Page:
Twirling towards freedom

Campaigning for class president: KRudd and the youth vote

A few hours after being reinstated as Labor’s leader, Kevin Rudd began his bid to reclaim the youth vote. In his comeback speech he spoke about looking forward to his “rock around the country,” and said it was time for the youth to re-engage with politics so they can “start cooking with gas.”

Last week, Rudd took his very first selfie and uploaded it to his Instagram account – a photo of him grinning awkwardly at his phone with a piece of toilet paper stuck to a shaving cut. We know from another Instagram caption that he was inducted into the art of the self-taken photo back in March while on a school visit. “Learning how to take selfies and pout with the girls at LHC,” read the caption underneath a photo of Rudd doing precisely that. He then signed the caption off with his ubiquitous “KRudd,” followed by a winky face emoticon. The daggy jokes, the attempts to show that he’s “in” with the cool kids, none of this should appeal to young voters, but the strange thing is, it seems to be working.

In the week after his comeback speech, 22,000 people either updated their electoral details or enrolled to vote for the first time. In an ordinary week, only 8,000 people do so. This in itself doesn’t mean that Rudd is popular with young voters – they could well be enrolling so that they can vote against him – but it does show that Rudd is engaging with them. Rudd’s appeal may be chalked up to the simple fact he’s not Tony Abbott, but then Julia Gillard wasn’t Tony Abbott either, and whereas Rudd held over 50% of the youth vote in 2007, Gillard never got higher than the mid-thirties.

It would appear that Rudd is desperate to get those numbers back. This week it was revealed that one of the Labor Party’s advertising agencies has been offering “exclusive” interviews with Rudd in exchange for free pro-Labor editorial and advertising on youth sites. The deal encouraged journalists to produce “entertaining content on the theme of the inadequacy of the Liberal NBN plan” – a graph illustrating how long it would take to download an episode of Game of Thrones under an Abbott government, perhaps – but was rejected on ethical grounds by TheVine, a youth-oriented Fairfax website that’s heavy on pop culture and curated content. The fact that the resurgent Rudd (or at least, the ad agency that Rudd’s people hired to woo the youth vote) got this so wrong speaks volumes of a disconnect between what young voters want – leaders with credibility, vision and moral fortitude – and what they are being sold.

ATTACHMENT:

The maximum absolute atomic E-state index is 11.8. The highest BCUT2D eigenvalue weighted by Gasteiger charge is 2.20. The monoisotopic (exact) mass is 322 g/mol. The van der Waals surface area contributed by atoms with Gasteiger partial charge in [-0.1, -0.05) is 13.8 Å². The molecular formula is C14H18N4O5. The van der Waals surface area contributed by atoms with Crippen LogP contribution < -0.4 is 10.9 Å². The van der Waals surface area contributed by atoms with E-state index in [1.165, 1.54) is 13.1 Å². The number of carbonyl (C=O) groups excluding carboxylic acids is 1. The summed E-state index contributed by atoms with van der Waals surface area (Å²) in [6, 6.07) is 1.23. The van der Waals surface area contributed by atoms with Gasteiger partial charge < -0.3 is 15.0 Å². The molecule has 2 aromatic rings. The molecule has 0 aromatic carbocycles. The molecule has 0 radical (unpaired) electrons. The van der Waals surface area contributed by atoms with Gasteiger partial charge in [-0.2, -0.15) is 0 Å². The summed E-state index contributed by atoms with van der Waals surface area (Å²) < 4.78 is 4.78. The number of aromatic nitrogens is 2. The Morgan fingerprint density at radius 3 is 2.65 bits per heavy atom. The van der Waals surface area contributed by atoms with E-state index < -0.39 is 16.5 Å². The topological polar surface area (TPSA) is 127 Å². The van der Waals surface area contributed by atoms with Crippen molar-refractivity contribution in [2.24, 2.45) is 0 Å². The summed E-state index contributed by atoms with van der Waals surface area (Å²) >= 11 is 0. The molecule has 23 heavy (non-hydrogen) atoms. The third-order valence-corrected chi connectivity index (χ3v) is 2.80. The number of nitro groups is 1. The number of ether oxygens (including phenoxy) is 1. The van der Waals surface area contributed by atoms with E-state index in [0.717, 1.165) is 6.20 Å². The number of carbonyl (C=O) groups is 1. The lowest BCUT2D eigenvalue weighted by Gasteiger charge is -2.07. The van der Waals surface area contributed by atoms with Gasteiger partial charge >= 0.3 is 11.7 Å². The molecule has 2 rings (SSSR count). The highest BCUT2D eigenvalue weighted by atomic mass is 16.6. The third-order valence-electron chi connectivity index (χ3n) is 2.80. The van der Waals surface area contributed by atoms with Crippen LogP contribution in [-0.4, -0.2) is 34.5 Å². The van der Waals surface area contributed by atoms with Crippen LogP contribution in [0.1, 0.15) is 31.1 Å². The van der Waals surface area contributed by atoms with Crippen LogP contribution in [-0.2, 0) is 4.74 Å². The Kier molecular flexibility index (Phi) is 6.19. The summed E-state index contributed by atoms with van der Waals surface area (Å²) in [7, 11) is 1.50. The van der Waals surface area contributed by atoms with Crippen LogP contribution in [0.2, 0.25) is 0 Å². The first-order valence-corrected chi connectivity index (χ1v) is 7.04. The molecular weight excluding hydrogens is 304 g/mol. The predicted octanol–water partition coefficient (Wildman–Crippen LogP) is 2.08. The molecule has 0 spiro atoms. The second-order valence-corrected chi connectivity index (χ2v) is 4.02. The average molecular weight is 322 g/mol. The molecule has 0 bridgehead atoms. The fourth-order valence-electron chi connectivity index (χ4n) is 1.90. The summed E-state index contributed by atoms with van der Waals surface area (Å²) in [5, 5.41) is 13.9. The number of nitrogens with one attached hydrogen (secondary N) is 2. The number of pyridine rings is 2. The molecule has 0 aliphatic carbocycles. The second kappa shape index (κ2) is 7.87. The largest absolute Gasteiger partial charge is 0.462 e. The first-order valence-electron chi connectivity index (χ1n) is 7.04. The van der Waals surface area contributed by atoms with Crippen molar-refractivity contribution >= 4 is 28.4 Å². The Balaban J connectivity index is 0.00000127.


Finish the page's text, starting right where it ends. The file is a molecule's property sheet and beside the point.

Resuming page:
It could be that the youth vote is returning to Rudd because he is, as he has always been, the best bad choice we have. When he skyrocketed to power in the Kevin 07 Ruddslide, the young voters that flocked to his banner did so partially because he was a viable alternative prime minister for a generation that grew up under Howard, (and by proxy, Bush). Rudd, up against a ministry that harboured the cartoon vampire villainy of Phillip Ruddock, succeeded once in rallying the youth vote. Now, squaring up against Abbott – a kind of living meme generator – Rudd faces another cardboard cut-out adversary.

The left-leaning youth – who had moved towards the Greens as the Gillard government lost communication with them – seem likely to inch back towards Labor. For the more right-leaning youngsters who perhaps couldn’t get behind a female prime minister, the newly returned Rudd is looking like a contender. He isn’t perfect and never was, but at least he’s showing up. At least he’s presenting something – in marked contrast to the invisible, so-called policy of the opposition. It’s hard to forget Rudd’s shadow campaign to destabilise the Gillard administration but, considering the alternative, it could be that voters are ready for him to zip back into our lives. 

Michaela McGuire

Michaela McGuire is a journalist and the author of Last Bets: A True Story of Gambling, Morality and the Law and the Penguin Special A Story of Grief. Visit her blog, Twirling Towards Freedom.


Read on

Image of Labor’s Kristy McBain and Anthony Albanese

A win’s a win

The Eden-Monaro result shows that Morrison’s popularity has not substantially changed voting patterns – and Labor has still not cut through

Image of Patrick Allington's ‘Rise & Shine’

Shelf pity: ‘Rise & Shine’

Patrick Allington’s fable of a world in which perpetual war is staged to fuel compassion is too straightforward for its ambitions

Image of then treasurer Scott Morrison handing Barnaby Joyce a lump of coal during Question Time, February 9, 2017.

Coal cursed

The fossil-fuel lobby could not have created the climate wars so easily without the preceding culture wars

Image of library shelves

Learning difficulties

The Coalition’s political agenda is a gross infringement on academic freedom